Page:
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One Ireland – Two Taxes Back  
Irish people who move across the border to work or marry face potentially costly traps from poorly co-ordinated gift and inheritance tax systems.
TTwo taxes
Both the UK and Ireland have taxes that impact on gifts and on inheritances. Those tax systems are as unlike as chalk is to cheese. Because of differences in the two systems, once either people or assets cross the border the potential for double taxation becomes serious.

UK inheritance tax is based on “giving”. It is the person who gives away wealth who is taxable. There is a single “threshold” up to which giving does not attract tax – currently Stg?263,000. Transfers of wealth between UK domiciled spouses are exempt from the tax but a transfer to a non domiciled spouse is not. Lifetime gifts made seven years or more prior to death fall out of the tax. Those liable to the tax are those making gifts or leaving estates who are UK domiciled, or have been resident in the UK for at least 17 consecutive years, or in 17 of the 20 years prior to the gift or inheritance. A liability arises also where the property which is the subject of the gift or inheritance is located in the UK. The rate of tax is 40p.c..

CAT does not tax the donor of a gift or inheritance. It taxes the recipient or beneficiary. The amount that can be taken free of tax (the threshold amount) varies depending on the relationship between donee and disponer. Transfers between spouses are exempt regardless of the domicile or residence of those involved. The tax is charged on those who take gifts or inheritances of property located in Ireland or from persons resident in Ireland or who are themselves resident in Ireland. Generally their domicile position is no longer relevant but a non-domiciled person must be resident in Ireland for the five consecutive previous years before they are regarded as liable to the tax by reason of residence alone. The rate of tax is 20p.c..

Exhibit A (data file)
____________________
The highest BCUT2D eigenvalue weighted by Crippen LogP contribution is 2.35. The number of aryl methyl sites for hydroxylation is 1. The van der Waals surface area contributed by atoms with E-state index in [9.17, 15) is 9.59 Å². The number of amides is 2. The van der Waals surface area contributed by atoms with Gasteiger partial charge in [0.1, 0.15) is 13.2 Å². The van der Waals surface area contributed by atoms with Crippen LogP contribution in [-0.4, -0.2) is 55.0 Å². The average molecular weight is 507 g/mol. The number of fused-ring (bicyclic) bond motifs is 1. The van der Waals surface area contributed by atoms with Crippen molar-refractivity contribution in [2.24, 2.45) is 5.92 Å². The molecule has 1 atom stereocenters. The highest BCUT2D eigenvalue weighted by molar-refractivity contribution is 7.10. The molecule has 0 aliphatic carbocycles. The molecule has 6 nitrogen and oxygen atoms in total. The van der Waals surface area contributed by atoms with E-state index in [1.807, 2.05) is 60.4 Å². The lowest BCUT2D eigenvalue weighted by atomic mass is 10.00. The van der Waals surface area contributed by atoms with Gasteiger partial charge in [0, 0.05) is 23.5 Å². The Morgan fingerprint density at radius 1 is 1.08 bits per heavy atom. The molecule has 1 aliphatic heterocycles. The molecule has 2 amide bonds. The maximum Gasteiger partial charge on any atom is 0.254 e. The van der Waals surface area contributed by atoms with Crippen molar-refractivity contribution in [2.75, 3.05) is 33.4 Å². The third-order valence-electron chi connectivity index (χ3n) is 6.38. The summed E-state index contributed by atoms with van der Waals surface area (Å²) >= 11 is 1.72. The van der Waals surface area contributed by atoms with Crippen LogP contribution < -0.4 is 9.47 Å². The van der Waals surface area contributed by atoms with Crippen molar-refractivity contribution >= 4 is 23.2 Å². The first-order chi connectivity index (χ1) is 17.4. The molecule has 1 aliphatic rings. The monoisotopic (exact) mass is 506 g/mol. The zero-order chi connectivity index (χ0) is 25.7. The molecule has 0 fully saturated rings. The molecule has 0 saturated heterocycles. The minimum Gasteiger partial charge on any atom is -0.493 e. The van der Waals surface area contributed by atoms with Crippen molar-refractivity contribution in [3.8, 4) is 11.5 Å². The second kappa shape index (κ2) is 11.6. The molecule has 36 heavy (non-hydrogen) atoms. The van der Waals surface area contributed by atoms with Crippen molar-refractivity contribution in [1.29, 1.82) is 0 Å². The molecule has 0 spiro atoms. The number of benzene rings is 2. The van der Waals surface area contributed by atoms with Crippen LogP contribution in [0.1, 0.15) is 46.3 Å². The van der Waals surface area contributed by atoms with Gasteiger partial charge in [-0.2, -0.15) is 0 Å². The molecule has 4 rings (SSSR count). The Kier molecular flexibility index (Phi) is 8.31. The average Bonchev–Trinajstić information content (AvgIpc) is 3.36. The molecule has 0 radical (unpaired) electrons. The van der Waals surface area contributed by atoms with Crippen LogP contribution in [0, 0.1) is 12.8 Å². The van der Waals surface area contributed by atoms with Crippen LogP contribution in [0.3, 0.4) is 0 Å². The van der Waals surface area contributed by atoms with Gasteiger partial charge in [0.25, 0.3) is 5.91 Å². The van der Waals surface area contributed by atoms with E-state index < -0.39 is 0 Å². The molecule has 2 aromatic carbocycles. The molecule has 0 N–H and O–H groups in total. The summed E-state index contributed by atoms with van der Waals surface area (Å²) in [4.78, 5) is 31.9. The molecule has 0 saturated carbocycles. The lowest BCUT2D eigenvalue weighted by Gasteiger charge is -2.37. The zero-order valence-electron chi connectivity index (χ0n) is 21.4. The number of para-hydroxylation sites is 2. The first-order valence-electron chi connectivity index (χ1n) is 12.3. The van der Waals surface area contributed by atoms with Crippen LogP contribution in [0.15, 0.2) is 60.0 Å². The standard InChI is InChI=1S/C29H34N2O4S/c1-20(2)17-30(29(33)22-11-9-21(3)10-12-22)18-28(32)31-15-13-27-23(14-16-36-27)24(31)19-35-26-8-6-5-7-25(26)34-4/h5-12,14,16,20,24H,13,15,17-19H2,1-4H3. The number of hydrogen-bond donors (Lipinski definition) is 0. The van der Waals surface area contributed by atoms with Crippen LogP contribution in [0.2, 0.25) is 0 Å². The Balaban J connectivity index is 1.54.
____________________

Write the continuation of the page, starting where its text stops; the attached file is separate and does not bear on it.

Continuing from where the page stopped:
As can be seen, the principal differences are that the UK tax focuses only on the giver, whereas Irish tax is triggered where either the giver or recipient is Irish resident, even though the charge is on the recipient. The UK relief in relation to a transfer to a non-domiciled spouse is significantly less generous than the equivalent relief in Ireland. The UK rate of tax is twice that which applies in Ireland.

The differences outlined above focus mainly on the primary features of the tax systems. Once you get into the area of trusts the matter becomes even more complex.

What can go wrong?
The problems that can be caused are best illustrated by a few simple examples.

Billy has finished his degree at QUB and came to Dublin to be a trainee accountant. After qualification he took up employment with an IFSC company. He has been here now for six years. If the right job opportunity arose Billy would move back to Belfast or to London. He learns that his father has a terminal illness. On his father’s death Billy may inherit part of a portfolio of shares in companies in the UK and USA.